Tuesday, August 12, 2008

The Danger of You People

Last Saturday at the bookstore, a customer came in looking for a series of books. We only had it in the board book format. I looked on line and found that while some were only available in that format, I could order a couple in the regular hard cover picture book format. She wanted it for some children in a reading recovery program who would pick up a normal looking book but not something that looked to babyish. Though I offered to order it and explained it would likely arrive in 3-4 business days, she stated, "I'll buy it when you people get some sense and have it on hand!"

You people? Conversations never go well when those kind of statements are made. It's a lumping together of all the wrongs that you perceive a "group" has done and aiming the rocks at the person closest. In this case, I had no power over the way the publisher chose to market the books. Not one drop. I was more than willing to order it, but I think I simply became a representative of some larger issue that was out of my control.

The "you people" phenomenon happens on a daily basis. In some ways, it is a way that our brain tries to makes sense out of more complex things -- breaking them into larger chunks. But when we let ourselves do that, we lose sight of the individuals.

I was at my internship when 9/11 happened and didn't have access to a television. I had class that night and didn't get home until 9:30ish. That was the first time I saw the pictures of the planes and the flames and the people running. As disturbing as all of that was, the thing that disturbed me most were the pictures and sounds of civilians cheering in several countries that the mighty United States had been dealt such a blow. The hatred was evident and for some reason on that day felt intensely personal. But they wouldn't have cheered if it was their country, their friends, their family.

It doesn't have to be something as large as that. We slip into you people mode all the time. How many times have you heard statements about women drivers, different ethnic groups, different political parties, different denominations, different cultures, rival schools, rival sports teams, the poor, the uneducated, etc?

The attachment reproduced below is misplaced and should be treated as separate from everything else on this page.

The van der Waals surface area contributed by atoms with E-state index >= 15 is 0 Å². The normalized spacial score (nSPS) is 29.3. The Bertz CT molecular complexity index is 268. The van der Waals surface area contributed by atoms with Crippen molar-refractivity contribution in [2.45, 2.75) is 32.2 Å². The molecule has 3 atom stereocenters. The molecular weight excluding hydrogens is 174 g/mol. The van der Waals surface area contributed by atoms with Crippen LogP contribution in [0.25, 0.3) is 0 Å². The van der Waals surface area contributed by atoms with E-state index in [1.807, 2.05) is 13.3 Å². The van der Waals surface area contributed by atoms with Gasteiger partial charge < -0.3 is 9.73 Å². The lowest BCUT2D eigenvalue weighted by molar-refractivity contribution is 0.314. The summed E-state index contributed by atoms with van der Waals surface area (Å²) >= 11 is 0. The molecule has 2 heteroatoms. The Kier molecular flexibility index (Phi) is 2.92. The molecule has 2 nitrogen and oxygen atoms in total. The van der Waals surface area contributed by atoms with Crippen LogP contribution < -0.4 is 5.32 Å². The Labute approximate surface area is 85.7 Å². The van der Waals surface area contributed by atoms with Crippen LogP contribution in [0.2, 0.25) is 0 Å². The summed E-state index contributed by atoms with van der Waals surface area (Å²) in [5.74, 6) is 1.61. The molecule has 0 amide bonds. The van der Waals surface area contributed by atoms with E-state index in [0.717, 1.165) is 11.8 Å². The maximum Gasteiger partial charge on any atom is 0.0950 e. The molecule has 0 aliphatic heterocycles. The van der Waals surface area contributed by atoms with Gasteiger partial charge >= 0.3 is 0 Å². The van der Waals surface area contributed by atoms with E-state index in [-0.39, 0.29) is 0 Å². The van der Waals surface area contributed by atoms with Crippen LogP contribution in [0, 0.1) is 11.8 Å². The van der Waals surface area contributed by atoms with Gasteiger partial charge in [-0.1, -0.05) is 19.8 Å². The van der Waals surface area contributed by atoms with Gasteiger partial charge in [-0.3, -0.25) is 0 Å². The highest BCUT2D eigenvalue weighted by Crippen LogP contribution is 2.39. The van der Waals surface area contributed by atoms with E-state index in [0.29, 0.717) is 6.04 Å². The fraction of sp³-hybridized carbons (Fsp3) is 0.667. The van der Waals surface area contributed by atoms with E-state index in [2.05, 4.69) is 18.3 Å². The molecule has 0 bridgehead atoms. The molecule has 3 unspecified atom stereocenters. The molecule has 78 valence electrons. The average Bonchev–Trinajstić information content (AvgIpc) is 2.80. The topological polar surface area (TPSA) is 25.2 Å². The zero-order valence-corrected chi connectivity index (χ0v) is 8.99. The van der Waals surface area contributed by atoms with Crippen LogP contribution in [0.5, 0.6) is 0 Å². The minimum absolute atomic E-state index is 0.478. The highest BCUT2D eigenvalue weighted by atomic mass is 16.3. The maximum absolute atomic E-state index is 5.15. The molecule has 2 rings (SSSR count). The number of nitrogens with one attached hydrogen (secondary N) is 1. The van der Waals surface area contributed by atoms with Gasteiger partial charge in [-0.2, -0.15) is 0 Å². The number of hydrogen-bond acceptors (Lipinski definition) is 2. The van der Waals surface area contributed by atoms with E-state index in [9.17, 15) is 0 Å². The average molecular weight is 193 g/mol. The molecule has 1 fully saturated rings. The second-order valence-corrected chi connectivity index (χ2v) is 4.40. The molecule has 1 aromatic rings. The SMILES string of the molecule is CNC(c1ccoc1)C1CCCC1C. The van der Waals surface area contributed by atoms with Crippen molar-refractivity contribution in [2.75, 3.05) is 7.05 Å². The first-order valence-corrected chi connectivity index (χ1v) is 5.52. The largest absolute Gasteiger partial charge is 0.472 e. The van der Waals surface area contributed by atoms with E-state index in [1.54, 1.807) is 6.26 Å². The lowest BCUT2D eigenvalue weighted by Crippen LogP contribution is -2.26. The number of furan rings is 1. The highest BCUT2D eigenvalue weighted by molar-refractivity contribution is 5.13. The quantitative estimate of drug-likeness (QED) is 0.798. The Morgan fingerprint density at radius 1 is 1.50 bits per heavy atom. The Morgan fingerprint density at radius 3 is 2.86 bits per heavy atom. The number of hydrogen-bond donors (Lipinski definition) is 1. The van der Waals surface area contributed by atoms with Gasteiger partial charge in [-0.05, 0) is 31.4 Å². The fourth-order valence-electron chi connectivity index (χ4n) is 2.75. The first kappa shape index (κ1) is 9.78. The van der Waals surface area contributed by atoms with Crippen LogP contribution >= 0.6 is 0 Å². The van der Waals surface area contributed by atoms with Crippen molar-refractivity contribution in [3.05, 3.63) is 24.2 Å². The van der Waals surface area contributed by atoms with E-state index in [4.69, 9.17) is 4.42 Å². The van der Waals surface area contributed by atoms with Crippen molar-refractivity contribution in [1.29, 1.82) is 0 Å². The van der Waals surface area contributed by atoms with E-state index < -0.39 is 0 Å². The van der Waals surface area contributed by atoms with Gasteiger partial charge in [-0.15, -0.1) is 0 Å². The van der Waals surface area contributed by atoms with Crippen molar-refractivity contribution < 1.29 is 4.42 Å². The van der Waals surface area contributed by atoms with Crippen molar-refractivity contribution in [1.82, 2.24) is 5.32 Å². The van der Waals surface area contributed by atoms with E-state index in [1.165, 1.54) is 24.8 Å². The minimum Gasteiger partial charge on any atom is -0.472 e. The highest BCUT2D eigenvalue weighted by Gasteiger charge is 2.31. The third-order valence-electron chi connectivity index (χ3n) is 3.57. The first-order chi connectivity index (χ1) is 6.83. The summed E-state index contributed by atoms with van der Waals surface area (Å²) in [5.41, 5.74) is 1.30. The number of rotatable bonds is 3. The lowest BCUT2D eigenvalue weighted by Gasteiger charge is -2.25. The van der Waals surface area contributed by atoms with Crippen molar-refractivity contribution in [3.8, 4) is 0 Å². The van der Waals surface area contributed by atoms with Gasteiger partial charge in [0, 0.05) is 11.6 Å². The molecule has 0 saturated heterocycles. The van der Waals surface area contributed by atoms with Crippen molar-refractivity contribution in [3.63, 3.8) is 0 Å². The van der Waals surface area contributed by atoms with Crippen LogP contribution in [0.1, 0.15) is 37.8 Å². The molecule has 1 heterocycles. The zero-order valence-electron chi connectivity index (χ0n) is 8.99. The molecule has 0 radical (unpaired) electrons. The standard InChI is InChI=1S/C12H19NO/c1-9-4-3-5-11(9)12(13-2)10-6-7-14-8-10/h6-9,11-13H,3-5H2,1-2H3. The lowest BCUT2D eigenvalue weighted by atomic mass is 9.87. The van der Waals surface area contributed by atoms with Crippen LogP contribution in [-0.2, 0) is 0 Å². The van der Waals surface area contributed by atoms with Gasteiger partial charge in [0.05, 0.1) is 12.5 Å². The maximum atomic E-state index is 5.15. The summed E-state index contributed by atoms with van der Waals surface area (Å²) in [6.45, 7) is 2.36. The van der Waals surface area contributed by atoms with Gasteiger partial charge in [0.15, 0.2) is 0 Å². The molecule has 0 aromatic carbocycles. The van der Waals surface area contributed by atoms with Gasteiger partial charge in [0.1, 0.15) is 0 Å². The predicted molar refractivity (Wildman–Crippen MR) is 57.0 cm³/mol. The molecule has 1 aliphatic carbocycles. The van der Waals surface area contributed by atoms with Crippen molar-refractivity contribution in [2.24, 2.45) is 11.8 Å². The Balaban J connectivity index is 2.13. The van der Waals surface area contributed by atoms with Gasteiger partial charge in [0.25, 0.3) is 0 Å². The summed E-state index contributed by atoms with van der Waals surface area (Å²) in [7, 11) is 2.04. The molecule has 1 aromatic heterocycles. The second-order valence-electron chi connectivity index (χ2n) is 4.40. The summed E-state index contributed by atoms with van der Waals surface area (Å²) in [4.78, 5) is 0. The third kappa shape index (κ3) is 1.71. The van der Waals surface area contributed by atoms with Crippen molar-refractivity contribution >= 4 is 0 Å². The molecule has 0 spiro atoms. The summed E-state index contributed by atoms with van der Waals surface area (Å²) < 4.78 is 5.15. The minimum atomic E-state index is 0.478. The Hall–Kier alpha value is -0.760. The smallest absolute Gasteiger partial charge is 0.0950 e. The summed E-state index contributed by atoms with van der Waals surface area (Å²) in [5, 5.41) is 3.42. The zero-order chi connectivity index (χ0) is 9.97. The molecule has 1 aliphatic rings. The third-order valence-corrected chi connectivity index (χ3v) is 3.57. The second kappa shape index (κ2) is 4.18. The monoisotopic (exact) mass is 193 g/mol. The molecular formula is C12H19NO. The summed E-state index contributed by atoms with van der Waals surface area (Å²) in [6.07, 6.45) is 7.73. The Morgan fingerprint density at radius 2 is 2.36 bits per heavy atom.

Here's another bookstore story. Several months ago, I received a call from a Christian bookstore in town and I was asked if we had a certain type of Bible. It was difficult to pull up exactly what they were targeting, so I said I would go and look in the section. We didn't have quite what they were looking for and it took me a few minutes to look. The response was, "One of these days I'm going to come in and talk to your managers about how you people organize your Bibles." I got a list of things that he thought I apparently did not know about Bibles.

Yes, I work in a secular store, but he made the faulty assumption that I didn't know one version from another, that I wasn't a Christian. As a Christian, I was put off. If he had spoken to a non christian colleague how well would that have gone over?

Jesus told the story about the good Samaritan. Even though the injured man was presumably Jewish, the priest and the Levite passed by. My guess is that they failed to see the man as a human being, an individual. If you stop for a moment look someone in the eyes, they become real in a more meaningful way. That's what the Samaritan did. He paused long enough to see a man -- not a Jew or an enemy.

I'm not immune. While I many not say, "you people" or "those people" I think that sometimes I let my thoughts slip that way. Every time I do, I dehumanize someone. So, here is to pausing and rethinking and looking in someone's eyes before deciding I can't help or that I know how they think or feel. I suspect it will make all the difference in the world.



Anonymous said...

I have a feeling those two people have a lot of "you people" in their lives.

It's a way of looking at others, like you said. It doesn't have much to do with the situation at hand.

RumorsOfGlory said...

Boy, did your article hit home with me today. I am on an online internet help site. I answered this lady's really long question and then even sent her another reply. For some reason she didn't get my reply so she gave me terrible ratings, and treated me like "you people" - and I have no way of responding to her directly. And once someone leaves a bad comment/rating, it stays there. How frustrating. If only she knew how much time and care I took to answer her question in a professional manner. I think people are much meaner behind the wheel and behind the computer screen. Ah, Papa, bring comfort.